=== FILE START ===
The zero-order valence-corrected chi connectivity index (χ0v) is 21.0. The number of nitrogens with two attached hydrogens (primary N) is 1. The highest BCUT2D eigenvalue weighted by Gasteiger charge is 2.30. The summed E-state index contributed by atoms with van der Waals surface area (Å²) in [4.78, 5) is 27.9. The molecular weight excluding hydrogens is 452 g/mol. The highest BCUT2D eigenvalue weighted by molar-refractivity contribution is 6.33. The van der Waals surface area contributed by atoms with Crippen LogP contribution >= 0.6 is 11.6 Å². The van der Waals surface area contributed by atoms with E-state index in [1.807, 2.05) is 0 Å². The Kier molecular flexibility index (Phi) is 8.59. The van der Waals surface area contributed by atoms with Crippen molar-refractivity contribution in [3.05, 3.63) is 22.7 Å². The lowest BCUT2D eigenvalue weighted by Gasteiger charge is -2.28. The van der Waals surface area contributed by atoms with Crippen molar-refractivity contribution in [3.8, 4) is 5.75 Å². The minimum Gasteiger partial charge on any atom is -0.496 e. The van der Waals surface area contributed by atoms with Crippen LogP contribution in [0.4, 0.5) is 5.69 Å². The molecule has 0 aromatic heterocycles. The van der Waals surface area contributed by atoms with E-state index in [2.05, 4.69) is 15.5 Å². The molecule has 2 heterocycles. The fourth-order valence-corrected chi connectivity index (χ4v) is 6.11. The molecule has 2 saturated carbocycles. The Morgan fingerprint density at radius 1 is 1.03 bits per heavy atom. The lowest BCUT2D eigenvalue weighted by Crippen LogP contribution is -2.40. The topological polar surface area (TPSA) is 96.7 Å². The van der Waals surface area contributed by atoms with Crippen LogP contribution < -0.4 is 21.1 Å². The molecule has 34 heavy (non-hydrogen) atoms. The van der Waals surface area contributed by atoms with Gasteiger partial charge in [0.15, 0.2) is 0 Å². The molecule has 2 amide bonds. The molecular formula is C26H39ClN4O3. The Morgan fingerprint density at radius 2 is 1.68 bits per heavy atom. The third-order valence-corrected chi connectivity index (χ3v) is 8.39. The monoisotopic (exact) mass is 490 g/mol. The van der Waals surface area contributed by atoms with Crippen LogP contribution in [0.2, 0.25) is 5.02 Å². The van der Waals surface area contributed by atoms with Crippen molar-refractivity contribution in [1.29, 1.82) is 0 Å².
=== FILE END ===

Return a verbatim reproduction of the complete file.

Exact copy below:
The zero-order valence-corrected chi connectivity index (χ0v) is 21.0. The number of nitrogens with two attached hydrogens (primary N) is 1. The highest BCUT2D eigenvalue weighted by Gasteiger charge is 2.30. The summed E-state index contributed by atoms with van der Waals surface area (Å²) in [4.78, 5) is 27.9. The molecular weight excluding hydrogens is 452 g/mol. The highest BCUT2D eigenvalue weighted by molar-refractivity contribution is 6.33. The van der Waals surface area contributed by atoms with Crippen LogP contribution >= 0.6 is 11.6 Å². The van der Waals surface area contributed by atoms with E-state index in [1.807, 2.05) is 0 Å². The Kier molecular flexibility index (Phi) is 8.59. The van der Waals surface area contributed by atoms with Crippen molar-refractivity contribution in [3.05, 3.63) is 22.7 Å². The lowest BCUT2D eigenvalue weighted by Gasteiger charge is -2.28. The van der Waals surface area contributed by atoms with Crippen molar-refractivity contribution in [3.8, 4) is 5.75 Å². The minimum Gasteiger partial charge on any atom is -0.496 e. The van der Waals surface area contributed by atoms with Crippen LogP contribution in [0.4, 0.5) is 5.69 Å². The molecule has 0 aromatic heterocycles. The van der Waals surface area contributed by atoms with E-state index in [2.05, 4.69) is 15.5 Å². The molecule has 2 heterocycles. The fourth-order valence-corrected chi connectivity index (χ4v) is 6.11. The molecule has 2 saturated carbocycles. The Morgan fingerprint density at radius 1 is 1.03 bits per heavy atom. The lowest BCUT2D eigenvalue weighted by Crippen LogP contribution is -2.40. The topological polar surface area (TPSA) is 96.7 Å². The van der Waals surface area contributed by atoms with Crippen LogP contribution < -0.4 is 21.1 Å². The molecule has 34 heavy (non-hydrogen) atoms. The van der Waals surface area contributed by atoms with Gasteiger partial charge in [0.15, 0.2) is 0 Å². The molecule has 2 amide bonds. The molecular formula is C26H39ClN4O3. The Morgan fingerprint density at radius 2 is 1.68 bits per heavy atom. The third-order valence-corrected chi connectivity index (χ3v) is 8.39. The monoisotopic (exact) mass is 490 g/mol. The van der Waals surface area contributed by atoms with Crippen LogP contribution in [0.2, 0.25) is 5.02 Å². The van der Waals surface area contributed by atoms with Crippen molar-refractivity contribution in [1.29, 1.82) is 0 Å².